The Other Half (Ling Yi Ban)

YING Liang. China, 2006. Narrative, 111 min. Sichuan dialect w/ English subtitles.

“A fierce and harrowing cry of political rage.” – The New Yorker

“One hell of a beautiful film… Endlessly haunting… with serene, even joyous consciousness that is the opposite of despair.” – Variety

Xiaofen spends all day listening to everything that’s wrong with China, opening her eyes to the chaos that threatens her own life. More info >>

Oxhide (Niu Pi)

LIU Jiayin. China, 2005. Narrative, 110 minutes. Mandarin w/ English subtitles.

“The most important Chinese film of the past several years – and one of the most astonishing recent films from any country” – Shelly Kraicer, Cinema-scope

Daily life in a cramped Beijing apartment takes on epic proportions in an unprecedented, intimate portrait of a Chinese family. More info >>

Oxhide II (Niu Pi II)LIU Jiayin. China, 2009. Narrative, 132 minutes. Mandarin w/ English subtitles.“Arguably the most interesting new Chinese director to emerge since Jia Zhangke.” – Peter Rist, Offscreen. Building on the stunning vision of OXHIDE (voted one of the best Chinese films of the 2000s), writer-director Liu Jiayin once again casts herself and her parents in scripted versions of their life in a tiny Beijing apartment. The result is “a direct, honest, miniature epic” (Daniel Kasman, MUBI Notebook). More info >>

Raised From Dust (Ju Zi Chen Tu)

GAN Xiao Er. China, 2006. Narrative, 102 min. Henan dialect w/ English subtitles.

“A gentle, sympathetic look at the role of faith in a poor rural community” – Richard Kuipers, Variety

A heartbreaking story told with compassion, Raised From Dust sheds light on the unexplored lives of the approximately 40 million Christians in China. More info >>

Winter Vacation (Han Jia)

LI Hongqi, China, 2010, Narrative, 91 minutes. Mandarin w/ English subtitles.

“No other director can touch poet-novelist Li Hongqi.” – Tony Rayns, BFI

In this acclaimed absurdist comedy, bored teenagers and disillusioned adults rage at each other and the emptiness of life in frost-bitten northern China. More info >>




DU Haibin. China, 2009. Documentary, 117 min. Mandarin and Sichuan dialect w/ English subtitles.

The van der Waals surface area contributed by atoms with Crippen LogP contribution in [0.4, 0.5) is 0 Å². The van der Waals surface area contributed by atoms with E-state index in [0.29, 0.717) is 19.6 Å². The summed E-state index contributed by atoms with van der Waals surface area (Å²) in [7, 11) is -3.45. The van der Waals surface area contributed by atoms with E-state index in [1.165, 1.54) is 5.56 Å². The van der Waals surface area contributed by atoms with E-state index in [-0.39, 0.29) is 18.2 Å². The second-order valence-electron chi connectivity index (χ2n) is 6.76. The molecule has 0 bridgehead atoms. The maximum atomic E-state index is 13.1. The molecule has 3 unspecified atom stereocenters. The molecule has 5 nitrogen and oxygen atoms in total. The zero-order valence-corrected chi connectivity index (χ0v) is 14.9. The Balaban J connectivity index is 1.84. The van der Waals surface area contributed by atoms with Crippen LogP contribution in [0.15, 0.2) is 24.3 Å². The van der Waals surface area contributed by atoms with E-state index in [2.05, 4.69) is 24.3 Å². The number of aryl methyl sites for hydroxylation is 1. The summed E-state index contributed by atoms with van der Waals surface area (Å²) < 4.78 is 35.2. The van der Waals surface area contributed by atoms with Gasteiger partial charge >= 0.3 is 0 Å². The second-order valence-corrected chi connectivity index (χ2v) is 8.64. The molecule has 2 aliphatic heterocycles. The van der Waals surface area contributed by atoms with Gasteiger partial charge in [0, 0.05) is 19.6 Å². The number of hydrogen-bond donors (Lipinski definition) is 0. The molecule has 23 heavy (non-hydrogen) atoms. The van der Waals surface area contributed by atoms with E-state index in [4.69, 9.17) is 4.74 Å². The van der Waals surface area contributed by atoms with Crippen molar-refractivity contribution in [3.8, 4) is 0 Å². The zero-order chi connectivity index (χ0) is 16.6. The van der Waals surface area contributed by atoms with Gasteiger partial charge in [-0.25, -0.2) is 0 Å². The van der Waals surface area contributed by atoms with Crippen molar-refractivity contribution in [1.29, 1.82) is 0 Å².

Du Haibin’s award-winning documentary of the earthquake that devastated China’s Sichuan province in 2008 explores how victims, citizens and government respond to a national tragedy. Du depicts a world in chaos, both material and moral. “Without judgment but with a deep compassion for their subjects, the lmmakers of 1428 bring us a myriad of individual stories of absurdity, confusion and grief” (Cherise Fong, CNN). More info >>

Before the Flood (Yan Mo)LI Yifan and YAN Yu. China, 2005. Documentary, 147 min. Mandarin and Sichuan dialect w/ English subtitles.A landmark documentary following the residents of the historic city of Fengjie as they clash with officials forcing them to evacuate their homes to make way for the world’s largest dam. Shot over two years, Before the Flood is a breathtaking achievement in verité-style documentary filmmaking. This profound film shows the human effects of one of history’s grandest social engineering projects, reflecting on the loss of both home and heritage. More info >>
Before the Flood II Before the Flood II – Gong Tan (Yan Mo II – Gong Tan)YAN Yu. China, 2008. Documentary, 60 min. Mandarin and Sichuan dialect w/ English subtitles. Yan Yu follows his groundbreaking documentary Before the Flood with this profile of the residents of Gongtan, a 1700-year-old village soon to be demolished by a hydroelectric dam project. “Yan Yu’s long-term commitment to the subject matter (he has spent the last six years working on these films) shines through in this latest effort to chronicle the human cost of a project that has forced 1.4 million people to relocate” (Ling Woo Liu, Time). More info >>
Beijing Besieged by Waste (Wei Cheng La Ji)
WANG Jiuliang. China, 2011. Documentary, 72 minutes. Mandarin w/ English subtitles.“Wang Jiuliang was the first to expose the city’s little-known Seventh Ring Zone garbage dumps.” – Liu Jingsong, Time. Photographer Wang Jiu-liang travels to more than 500 landfills, fearlessly documenting Beijing’s unholy cycle of consumption through poignant observational visits with the scavengers who live and work in the dumps. More info >>